May 23, 2024

Minnesota Consumer Data Privacy Act (MCDPA): Guide to Compliance

Dive into the Minnesota Consumer Data Privacy Act (MCDPA) with our detailed guide. Learn about compliance requirements, consumer rights, opt-out mechanisms, and penalties for non-compliance.

The Minnesota legislature recently passed the Minnesota Consumer Data Privacy Law, which expanded the number of US states with consumer privacy legislation to nineteen. This new law requires companies to disclose their data collection and usage practices, and defines consumers' obligations to understand and consent to how their personal information is being used.

The law also includes provisions from the Elkins Act, which permit consumers to request businesses disclose the specific pieces of personal information they have collected. Companies have an obligation to respond to these requests and define the data they have collected. Overall, the Minnesota law aims to empower consumers with more transparency and control over how their personal data is being utilized.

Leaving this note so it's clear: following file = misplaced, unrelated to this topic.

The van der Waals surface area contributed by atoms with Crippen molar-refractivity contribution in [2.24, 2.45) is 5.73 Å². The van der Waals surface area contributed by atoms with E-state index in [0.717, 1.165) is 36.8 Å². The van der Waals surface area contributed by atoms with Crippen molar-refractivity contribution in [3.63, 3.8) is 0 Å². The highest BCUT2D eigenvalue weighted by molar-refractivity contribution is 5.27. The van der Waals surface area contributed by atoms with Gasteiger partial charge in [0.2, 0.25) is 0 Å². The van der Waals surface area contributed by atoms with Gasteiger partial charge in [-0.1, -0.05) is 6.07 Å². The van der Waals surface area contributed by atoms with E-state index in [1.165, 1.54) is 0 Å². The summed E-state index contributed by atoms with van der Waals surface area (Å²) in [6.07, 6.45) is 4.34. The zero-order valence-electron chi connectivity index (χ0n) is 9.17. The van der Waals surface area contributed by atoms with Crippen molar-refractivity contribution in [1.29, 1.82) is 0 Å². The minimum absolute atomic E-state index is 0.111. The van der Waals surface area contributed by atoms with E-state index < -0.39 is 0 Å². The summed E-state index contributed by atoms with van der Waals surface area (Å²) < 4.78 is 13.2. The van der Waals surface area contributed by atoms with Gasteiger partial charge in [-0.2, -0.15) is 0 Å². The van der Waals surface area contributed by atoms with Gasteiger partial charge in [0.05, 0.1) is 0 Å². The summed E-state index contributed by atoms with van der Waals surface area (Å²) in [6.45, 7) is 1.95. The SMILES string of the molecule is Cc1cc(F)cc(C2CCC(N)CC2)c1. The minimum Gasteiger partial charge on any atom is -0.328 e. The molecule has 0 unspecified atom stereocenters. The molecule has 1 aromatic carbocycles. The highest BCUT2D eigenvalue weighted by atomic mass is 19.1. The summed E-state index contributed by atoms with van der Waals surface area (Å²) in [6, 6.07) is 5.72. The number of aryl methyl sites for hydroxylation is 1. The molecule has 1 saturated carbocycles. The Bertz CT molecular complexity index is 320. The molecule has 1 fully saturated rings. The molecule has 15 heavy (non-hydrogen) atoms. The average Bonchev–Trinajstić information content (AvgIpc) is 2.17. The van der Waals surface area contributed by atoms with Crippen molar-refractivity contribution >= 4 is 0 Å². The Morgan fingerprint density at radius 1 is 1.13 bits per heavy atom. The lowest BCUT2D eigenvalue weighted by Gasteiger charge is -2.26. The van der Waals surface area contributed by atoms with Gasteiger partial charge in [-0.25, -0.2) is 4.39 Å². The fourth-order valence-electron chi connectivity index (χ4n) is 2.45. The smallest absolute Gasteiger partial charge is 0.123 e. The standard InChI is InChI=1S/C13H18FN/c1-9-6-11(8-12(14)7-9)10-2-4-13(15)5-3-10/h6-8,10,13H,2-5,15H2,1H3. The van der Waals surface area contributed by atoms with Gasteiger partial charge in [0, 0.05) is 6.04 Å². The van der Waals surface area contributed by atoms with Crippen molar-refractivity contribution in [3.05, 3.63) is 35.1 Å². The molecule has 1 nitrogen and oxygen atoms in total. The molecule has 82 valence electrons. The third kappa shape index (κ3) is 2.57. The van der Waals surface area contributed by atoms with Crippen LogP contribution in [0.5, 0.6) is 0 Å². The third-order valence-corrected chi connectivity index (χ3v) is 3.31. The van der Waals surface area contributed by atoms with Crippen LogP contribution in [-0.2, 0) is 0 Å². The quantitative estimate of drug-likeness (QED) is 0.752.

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What is the Minnesota Consumer Data Privacy Act?

The Minnesota Consumer Data Privacy Act (MCDPA) is the first-ever consumer privacy law in the state, reflecting a growing emphasis on data protection and consumer rights.

Set to take effect on July 31, 2025, this legislation mandates that businesses handling consumer data adhere to stringent privacy standards, similar to those set out in the California Consumer Privacy Act (CCPA) and the others that followed.

The Act provides an extended compliance period for nonprofit corporations and postsecondary institutions. These organizations are not required to comply with the new regulations until July 31, 2029, giving them additional time to align their practices with the law's requirements and implement the necessary data protection measures.

Does the MCDPA apply to my business?